Common Bankruptcy Questions
Here are questions we often get about the bankruptcy process and how it affects people who file:
Will I lose my car or my house if I file Chapter 7 bankruptcy?
The vast majority of people who find themselves in the position of facing a Chapter 7 bankruptcy rarely find themselves in the position of losing a car or house. But at the same time we need to look at why and whether that applies to you. Chapter 7 of the U.S. Bankruptcy Code carries the title of “Liquidation”. That means that under the theory, things can be “liquidated” or taken away. But, the law also allows you to claim exemptions. So, in other words, suppose your car is 5 or 6 years old and worth $5,000. And you still owe $4,000. Hypothetically, you sell the car. You pay the car loan. That leaves you with $1,000. The $1,000 represents your “equity value” in the car. We disclose all of that, and claim an exemption under state or federal exemptions, and you keep the car.
The same idea applies to a home. As long as available bankruptcy exemptions are enough to cover your equity value then you keep the house. Here is more on the idea of exemptions.
If I’m on Social Security can bankruptcy take my social security benefits?
No. This is a fairly simple question because under federal law social security benefits are exempt. They do not even need you to include them in the bankruptcy means test which Congress passed in order to exclude people lawmakers thought made too much money to file Chapter 7 bankruptcy.
I know that I could have gotten rid of my credit card debts if I had filed bankruptcy before. But now that they’ve sued me and filed an actual collection law suit, is it too late for me to file bankruptcy?
The Chapter 7 bankruptcy, if all goes well discharges garden variety consumer debt, or the usual credit card debt you’re concerned about. So the underlying debt goes away. And yes the collection law suit needs to be stayed, the legal term for halting a court case.
My office files a “Suggestion of Bankruptcy” or “Notice of Bankruptcy” with the court where the collection lawsuit is pending. Then, under section 362 of the U.S. Bankruptcy Code the collection case must be put on hold immediately. At the end, the collection law suit dismisses entirely when your bankruptcy discharge is issued by the bankruptcy court.
Can I file bankruptcy if I am unemployed?
Yes. Many unemployed workers file for bankruptcy. In fact job loss and the resulting lack of income represent one of the biggest reasons people file bankruptcy. Unfortunately Congress failed to exclude unemployment benefits from the bankruptcy means test. That means your unemployment benefits count as income towards determining whether the law will allow you to file a Chapter 7 bankruptcy.
Generally speaking Chapter 13 often goes by another name, that of a wage earners payment plan. Those filing under Chapter 13 must benefit from an income stream in order to fund a payment plan for a 3 to 5 year period. But let’s not complicate things. The answer to your question is that yes unemployed people can and do file Chapter 7 bankruptcy cases.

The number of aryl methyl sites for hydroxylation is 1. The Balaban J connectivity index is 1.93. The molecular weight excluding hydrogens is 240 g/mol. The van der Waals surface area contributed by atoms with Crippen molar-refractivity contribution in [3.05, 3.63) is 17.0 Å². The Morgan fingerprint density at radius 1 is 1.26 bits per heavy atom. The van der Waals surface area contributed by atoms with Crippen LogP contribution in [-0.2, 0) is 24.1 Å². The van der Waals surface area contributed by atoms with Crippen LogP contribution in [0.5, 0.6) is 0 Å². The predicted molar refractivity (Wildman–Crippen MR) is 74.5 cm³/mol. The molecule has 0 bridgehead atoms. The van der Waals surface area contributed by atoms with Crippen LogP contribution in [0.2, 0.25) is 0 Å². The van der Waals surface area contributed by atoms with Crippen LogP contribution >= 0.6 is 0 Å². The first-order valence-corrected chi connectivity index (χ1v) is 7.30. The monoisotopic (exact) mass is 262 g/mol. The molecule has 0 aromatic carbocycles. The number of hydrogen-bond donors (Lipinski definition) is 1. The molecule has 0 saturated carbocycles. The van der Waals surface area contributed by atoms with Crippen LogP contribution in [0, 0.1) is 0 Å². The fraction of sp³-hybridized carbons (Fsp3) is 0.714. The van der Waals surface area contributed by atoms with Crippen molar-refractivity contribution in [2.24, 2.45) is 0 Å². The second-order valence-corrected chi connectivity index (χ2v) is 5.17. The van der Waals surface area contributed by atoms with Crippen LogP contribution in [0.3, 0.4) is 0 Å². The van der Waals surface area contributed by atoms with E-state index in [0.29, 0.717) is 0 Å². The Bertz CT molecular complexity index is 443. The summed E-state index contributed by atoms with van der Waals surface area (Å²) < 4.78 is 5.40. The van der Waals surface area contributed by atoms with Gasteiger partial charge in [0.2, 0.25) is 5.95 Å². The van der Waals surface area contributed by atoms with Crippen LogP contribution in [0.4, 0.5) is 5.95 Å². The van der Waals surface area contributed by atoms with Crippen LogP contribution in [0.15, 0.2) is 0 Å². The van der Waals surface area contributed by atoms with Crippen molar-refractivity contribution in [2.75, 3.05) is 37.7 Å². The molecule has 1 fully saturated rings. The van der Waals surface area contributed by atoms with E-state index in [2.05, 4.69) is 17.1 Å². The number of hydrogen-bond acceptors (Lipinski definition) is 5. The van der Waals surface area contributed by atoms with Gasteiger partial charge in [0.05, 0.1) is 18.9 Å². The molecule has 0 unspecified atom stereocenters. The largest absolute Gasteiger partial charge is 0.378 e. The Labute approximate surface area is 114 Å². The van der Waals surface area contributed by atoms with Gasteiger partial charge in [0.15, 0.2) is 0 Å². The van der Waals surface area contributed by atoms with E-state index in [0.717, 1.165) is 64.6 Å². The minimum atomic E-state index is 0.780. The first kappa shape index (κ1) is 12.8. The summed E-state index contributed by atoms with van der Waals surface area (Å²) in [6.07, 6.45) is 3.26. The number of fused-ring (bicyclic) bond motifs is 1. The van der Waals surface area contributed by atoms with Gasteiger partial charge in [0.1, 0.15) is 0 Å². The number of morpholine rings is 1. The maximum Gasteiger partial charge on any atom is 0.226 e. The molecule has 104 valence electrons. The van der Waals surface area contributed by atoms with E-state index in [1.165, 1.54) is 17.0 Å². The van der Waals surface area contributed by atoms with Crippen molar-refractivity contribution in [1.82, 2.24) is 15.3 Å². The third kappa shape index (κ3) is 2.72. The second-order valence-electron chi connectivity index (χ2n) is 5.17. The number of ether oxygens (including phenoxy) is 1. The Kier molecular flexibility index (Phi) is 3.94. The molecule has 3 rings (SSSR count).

I heard that credit counselling makes me consolidate my debts. Why do I have to do that before I file bankruptcy?
You do not. Unfortunately someone along the line caused some confusion over two very different concepts.
Credit consolidation represents a program where someone with multiple debts, let’s say a number of different credit cards, has one company attempt to negotiate final payment. The idea is that one company takes your multiple debts and puts them all together into one payment for you. Thus comes the term consolidation. In my experience with clients and potential clients such plans rarely if ever work.
Credit Counselling is an entirely separate concept. Bankruptcy law requires you to complete ‘Credit Counseling’ before filing bankruptcy. Credit counseling providers allow you to complete this requirement on line, or through a toll free telephone number. The counseling must be done by an agency approved by the U.S. Trustee’s office. It does not take long and when you’re done the company issues a credit counselling certificate, without which, you can’t file bankruptcy. Well, you can, but it will be dismissed.
Credit Counselling presents step one. The second step comes later, in something called “Debtor Education”, also sometimes called “Financial Management”. This step requires a quick session, usually on the computer, within 60 days after your creditors meeting. Bankruptcy law requires you to file a certificate of completion within 60 days after the creditors meeting or you will not receive the discharge that you seek, getting rid of your debts.
More frequently asked questions about bankruptcy and bankruptcy facts here.
Additional bankruptcy law on exemptions.
More questions? Our office files Chapter 7 and Chapter 13 bankruptcies in New Hampshire and Massachusetts. Contact us through the “Leave a Reply” or “Schedule a Consultation” blocks on this page. Or call one of the numbers at the top of this page.
Model Credit: Courtney Babel